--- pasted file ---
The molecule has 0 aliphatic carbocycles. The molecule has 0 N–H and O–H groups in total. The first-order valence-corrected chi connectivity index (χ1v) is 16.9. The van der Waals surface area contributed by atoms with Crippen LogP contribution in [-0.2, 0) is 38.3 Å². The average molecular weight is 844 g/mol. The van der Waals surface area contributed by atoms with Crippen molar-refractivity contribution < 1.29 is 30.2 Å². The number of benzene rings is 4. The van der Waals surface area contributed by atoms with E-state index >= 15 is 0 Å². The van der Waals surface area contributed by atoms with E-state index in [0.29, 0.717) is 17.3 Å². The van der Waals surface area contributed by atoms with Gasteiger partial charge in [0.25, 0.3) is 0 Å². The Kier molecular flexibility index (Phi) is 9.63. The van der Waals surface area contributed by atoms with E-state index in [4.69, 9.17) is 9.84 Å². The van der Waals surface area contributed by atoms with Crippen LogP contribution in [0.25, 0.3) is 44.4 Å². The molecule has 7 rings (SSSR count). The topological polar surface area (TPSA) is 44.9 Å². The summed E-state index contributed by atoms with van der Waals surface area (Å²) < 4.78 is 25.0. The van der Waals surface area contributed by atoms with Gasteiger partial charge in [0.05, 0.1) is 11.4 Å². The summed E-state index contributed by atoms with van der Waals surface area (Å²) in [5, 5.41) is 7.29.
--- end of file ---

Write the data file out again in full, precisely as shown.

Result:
The molecule has 0 aliphatic carbocycles. The molecule has 0 N–H and O–H groups in total. The first-order valence-corrected chi connectivity index (χ1v) is 16.9. The van der Waals surface area contributed by atoms with Crippen LogP contribution in [-0.2, 0) is 38.3 Å². The average molecular weight is 844 g/mol. The van der Waals surface area contributed by atoms with Crippen molar-refractivity contribution < 1.29 is 30.2 Å². The number of benzene rings is 4. The van der Waals surface area contributed by atoms with E-state index >= 15 is 0 Å². The van der Waals surface area contributed by atoms with E-state index in [0.29, 0.717) is 17.3 Å². The van der Waals surface area contributed by atoms with Gasteiger partial charge in [0.25, 0.3) is 0 Å². The Kier molecular flexibility index (Phi) is 9.63. The van der Waals surface area contributed by atoms with E-state index in [4.69, 9.17) is 9.84 Å². The van der Waals surface area contributed by atoms with Crippen LogP contribution in [0.25, 0.3) is 44.4 Å². The molecule has 7 rings (SSSR count). The topological polar surface area (TPSA) is 44.9 Å². The summed E-state index contributed by atoms with van der Waals surface area (Å²) < 4.78 is 25.0. The van der Waals surface area contributed by atoms with Gasteiger partial charge in [0.05, 0.1) is 11.4 Å². The summed E-state index contributed by atoms with van der Waals surface area (Å²) in [5, 5.41) is 7.29.